Even where a duty exists on an owner or occupier to provide a safe premises, liability will only occur where the breach of such duty proximately causes damages to the third party. Proximate cause is made up of two separate elements.  The first being “cause in fact”, which means that the negligent act or omission was a substantial reason that the injury occurred and without which, the injury would not have occurred.  The second element is “foreseeability”, which means that an ordinary and reasonably prudent person (which my first year contract law professor described as “Ward Cleaver”—Baby Boomers and Gen-Xers will understand) should have anticipated that such act or omission would result in such damage or injury.  These rules are general in nature, and several special situations have modified versions of these rules.  For example, premises liability relating to children, disabled persons, elevators and escalators, sporting events, and animals, each have modified rules relating to liability to the premises owner or occupier.

Under certain circumstances, an owner or occupier may be responsible for acts of third parties. The same rules as above apply for a third party act as for the owner’s or occupier’s direct negligence.  There must be a duty, a breach of that duty, and such breach proximately caused the injured party’s damages.  Most premises liability situations involving third parties are determined by proximate cause.  However, a third party’s act or omission may be a superseding act, breaking the chain of causation between the premises owner’s or occupier’s conduct.  A “superseding act” is an outside force that intervenes in a chain of events to cause an outcome that otherwise would not have occurred.  A superseding act can relieve an owner or occupier from liability relating to that act.

The criminal act of a third party is a common type of superseding act which may prevent the owner or occupier from becoming liable for an injury occurring on the premises. However, there are situations where an owner or occupier has been held responsible even where the criminal acts of a third party were involved.  In situations where such conduct is foreseeable and unreasonable, courts have imposed liability on the premises owner or occupier.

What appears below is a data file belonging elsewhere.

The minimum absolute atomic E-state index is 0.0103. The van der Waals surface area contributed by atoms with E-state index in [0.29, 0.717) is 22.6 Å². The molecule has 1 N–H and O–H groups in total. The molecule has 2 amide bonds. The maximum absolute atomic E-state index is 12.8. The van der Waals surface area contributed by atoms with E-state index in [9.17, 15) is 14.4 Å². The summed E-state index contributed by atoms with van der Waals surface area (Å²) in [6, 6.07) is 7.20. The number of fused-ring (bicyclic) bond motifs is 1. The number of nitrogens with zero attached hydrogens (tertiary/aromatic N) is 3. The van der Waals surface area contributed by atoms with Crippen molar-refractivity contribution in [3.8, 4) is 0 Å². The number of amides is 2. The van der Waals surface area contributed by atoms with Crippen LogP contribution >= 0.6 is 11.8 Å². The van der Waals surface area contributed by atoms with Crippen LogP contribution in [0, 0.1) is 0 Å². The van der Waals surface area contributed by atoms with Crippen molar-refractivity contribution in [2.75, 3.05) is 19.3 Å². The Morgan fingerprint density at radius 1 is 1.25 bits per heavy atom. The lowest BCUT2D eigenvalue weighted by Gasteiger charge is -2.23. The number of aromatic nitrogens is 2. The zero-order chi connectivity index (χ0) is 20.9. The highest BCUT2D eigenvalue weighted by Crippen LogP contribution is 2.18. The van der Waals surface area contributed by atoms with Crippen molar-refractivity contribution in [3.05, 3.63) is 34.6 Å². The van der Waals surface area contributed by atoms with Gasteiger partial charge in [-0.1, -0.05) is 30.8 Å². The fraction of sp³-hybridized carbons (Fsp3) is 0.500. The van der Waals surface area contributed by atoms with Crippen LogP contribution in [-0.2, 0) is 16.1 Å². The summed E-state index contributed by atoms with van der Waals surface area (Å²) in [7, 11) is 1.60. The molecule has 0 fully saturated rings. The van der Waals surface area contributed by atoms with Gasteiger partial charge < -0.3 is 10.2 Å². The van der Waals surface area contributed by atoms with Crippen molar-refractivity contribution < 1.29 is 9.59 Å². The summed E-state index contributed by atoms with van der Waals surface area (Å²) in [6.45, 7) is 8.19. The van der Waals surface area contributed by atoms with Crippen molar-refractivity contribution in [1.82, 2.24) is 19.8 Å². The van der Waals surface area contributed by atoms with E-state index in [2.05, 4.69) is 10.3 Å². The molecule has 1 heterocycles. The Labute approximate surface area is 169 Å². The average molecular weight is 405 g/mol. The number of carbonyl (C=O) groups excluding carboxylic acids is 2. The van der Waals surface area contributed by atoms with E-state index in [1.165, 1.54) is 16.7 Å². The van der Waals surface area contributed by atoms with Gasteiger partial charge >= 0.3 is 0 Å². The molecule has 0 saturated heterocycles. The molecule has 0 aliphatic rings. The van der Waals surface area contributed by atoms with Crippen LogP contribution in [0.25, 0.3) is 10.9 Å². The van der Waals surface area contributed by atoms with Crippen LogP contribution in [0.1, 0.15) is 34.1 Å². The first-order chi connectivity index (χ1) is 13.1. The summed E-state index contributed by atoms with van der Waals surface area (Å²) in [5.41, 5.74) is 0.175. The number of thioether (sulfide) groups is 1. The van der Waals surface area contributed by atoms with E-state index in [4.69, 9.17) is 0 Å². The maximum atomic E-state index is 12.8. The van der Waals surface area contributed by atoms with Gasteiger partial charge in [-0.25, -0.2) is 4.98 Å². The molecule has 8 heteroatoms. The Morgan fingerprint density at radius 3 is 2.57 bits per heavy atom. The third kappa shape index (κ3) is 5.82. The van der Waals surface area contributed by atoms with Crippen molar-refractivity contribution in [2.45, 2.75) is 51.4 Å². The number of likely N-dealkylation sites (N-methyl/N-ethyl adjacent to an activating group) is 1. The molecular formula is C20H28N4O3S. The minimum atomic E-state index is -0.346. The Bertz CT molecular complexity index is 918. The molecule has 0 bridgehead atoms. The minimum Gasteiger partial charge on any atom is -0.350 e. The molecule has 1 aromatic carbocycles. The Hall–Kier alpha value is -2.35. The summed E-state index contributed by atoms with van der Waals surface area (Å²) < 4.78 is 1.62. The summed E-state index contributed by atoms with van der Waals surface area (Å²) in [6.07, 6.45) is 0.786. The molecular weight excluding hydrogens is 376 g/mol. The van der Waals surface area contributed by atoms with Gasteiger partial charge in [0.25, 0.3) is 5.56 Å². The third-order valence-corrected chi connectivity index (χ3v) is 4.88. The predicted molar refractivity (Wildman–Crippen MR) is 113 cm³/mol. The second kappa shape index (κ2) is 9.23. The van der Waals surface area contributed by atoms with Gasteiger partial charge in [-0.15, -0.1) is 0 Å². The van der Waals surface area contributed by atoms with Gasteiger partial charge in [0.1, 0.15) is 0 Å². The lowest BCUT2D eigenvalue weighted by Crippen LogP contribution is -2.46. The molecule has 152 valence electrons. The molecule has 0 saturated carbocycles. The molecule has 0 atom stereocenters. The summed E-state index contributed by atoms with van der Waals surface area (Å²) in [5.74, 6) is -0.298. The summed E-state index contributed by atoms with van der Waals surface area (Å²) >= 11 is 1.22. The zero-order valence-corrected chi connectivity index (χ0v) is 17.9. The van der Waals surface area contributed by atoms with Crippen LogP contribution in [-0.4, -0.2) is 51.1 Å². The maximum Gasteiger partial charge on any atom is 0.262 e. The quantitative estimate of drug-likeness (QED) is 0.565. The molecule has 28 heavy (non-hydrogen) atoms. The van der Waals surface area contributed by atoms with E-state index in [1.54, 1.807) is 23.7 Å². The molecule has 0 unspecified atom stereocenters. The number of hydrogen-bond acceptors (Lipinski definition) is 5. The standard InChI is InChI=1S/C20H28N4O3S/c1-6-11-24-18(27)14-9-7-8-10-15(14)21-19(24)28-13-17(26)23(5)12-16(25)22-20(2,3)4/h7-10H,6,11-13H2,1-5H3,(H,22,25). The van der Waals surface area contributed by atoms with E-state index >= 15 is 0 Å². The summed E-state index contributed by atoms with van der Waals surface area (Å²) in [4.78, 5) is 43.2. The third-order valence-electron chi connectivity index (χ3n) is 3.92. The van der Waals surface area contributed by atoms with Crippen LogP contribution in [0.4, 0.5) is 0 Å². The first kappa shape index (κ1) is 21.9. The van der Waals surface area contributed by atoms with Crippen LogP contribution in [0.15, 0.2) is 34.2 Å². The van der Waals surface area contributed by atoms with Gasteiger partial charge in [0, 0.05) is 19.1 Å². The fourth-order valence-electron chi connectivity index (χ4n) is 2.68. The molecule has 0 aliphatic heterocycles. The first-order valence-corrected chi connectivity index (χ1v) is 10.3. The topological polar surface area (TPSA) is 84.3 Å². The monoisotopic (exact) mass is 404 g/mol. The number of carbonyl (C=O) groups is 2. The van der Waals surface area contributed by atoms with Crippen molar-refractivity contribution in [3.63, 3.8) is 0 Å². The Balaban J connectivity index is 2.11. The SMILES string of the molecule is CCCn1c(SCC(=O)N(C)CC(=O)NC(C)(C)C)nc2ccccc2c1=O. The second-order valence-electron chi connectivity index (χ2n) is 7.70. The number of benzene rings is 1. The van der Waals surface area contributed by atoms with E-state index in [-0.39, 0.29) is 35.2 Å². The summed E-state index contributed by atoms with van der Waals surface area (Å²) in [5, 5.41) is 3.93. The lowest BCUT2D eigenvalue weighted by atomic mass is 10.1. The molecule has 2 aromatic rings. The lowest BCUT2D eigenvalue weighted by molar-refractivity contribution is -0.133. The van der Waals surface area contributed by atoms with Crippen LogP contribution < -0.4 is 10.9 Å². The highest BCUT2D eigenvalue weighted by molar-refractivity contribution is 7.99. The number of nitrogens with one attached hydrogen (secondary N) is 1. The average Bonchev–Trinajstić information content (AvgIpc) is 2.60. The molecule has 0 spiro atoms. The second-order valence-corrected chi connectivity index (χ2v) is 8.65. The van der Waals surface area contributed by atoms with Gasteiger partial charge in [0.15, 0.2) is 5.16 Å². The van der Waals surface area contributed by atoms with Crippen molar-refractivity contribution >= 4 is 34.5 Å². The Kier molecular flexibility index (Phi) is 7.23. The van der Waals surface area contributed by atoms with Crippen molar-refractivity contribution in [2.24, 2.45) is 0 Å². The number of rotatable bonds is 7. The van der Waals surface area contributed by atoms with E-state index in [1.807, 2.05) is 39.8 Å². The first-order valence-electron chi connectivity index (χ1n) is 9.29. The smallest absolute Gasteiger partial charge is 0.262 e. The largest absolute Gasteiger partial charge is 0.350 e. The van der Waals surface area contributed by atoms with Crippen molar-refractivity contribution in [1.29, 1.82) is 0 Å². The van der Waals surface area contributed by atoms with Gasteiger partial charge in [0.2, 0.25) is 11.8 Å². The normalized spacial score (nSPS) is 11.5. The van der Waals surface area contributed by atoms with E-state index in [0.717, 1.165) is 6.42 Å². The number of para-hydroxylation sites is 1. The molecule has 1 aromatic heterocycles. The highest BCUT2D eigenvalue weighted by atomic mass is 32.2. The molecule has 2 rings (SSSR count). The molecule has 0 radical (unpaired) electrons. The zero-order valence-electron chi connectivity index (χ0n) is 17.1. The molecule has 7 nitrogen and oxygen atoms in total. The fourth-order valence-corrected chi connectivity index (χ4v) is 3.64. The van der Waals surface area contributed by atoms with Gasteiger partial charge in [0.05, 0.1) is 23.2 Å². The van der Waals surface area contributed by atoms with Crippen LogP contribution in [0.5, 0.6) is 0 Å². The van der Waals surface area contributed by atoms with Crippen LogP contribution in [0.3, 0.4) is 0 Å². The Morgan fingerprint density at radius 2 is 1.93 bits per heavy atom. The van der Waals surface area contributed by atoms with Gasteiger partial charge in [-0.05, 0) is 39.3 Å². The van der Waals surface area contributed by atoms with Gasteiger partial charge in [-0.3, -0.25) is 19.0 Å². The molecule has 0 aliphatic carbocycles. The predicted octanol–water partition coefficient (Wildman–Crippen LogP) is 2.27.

Employers have a duty to provide a safe workplace for its employees. Owners and occupiers have a duty to follow laws and ordinances which relate to safety of the premises, and the failure to follow such laws and ordinances may be considered to be per-se negligence.  Where an area or place has had so much criminal activity that has resulted in damage or injury to persons in and around such area, a premises owner or occupier may have a duty to protect its invitees against such dangers.  Note, however, that employers typically do not have a duty to warn an employee of conditions that are commonly known or already appreciated by the employee.  Of course, such duties will necessarily be affected by whether Worker’s Compensation insurance exists or not.

The principles underlying premises liability are in most instances purely fact driven. The analysis can be complicated, particularly when there may be more than one cause of the damage or injury or a superseding act.  Owners and occupiers of real property should always take advantage of liability insurance which will cover any negligence found against such owner or occupier, as well as provide the owner or occupier with a defense (attorney) against the prosecution of such claims.

Scott Alagood is board certified in Commercial and Residential Real Estate Law by the Texas Board of Legal Specialization and can be reached at alagood@dentonlaw.com or http://www.dentonlaw.com.

 

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Educate Yourself about Builder’s Risk Insurance

 

Almost every homeowner insures their home. A typical homeowner’s policy protects against fire, hail, theft, and other common perils. However, a typical homeowner’s policy covers completed structures. Therefore, if you plan to build or have built a custom home or other significant structure, you will need to make sure you have insurance that provides coverage during the construction process.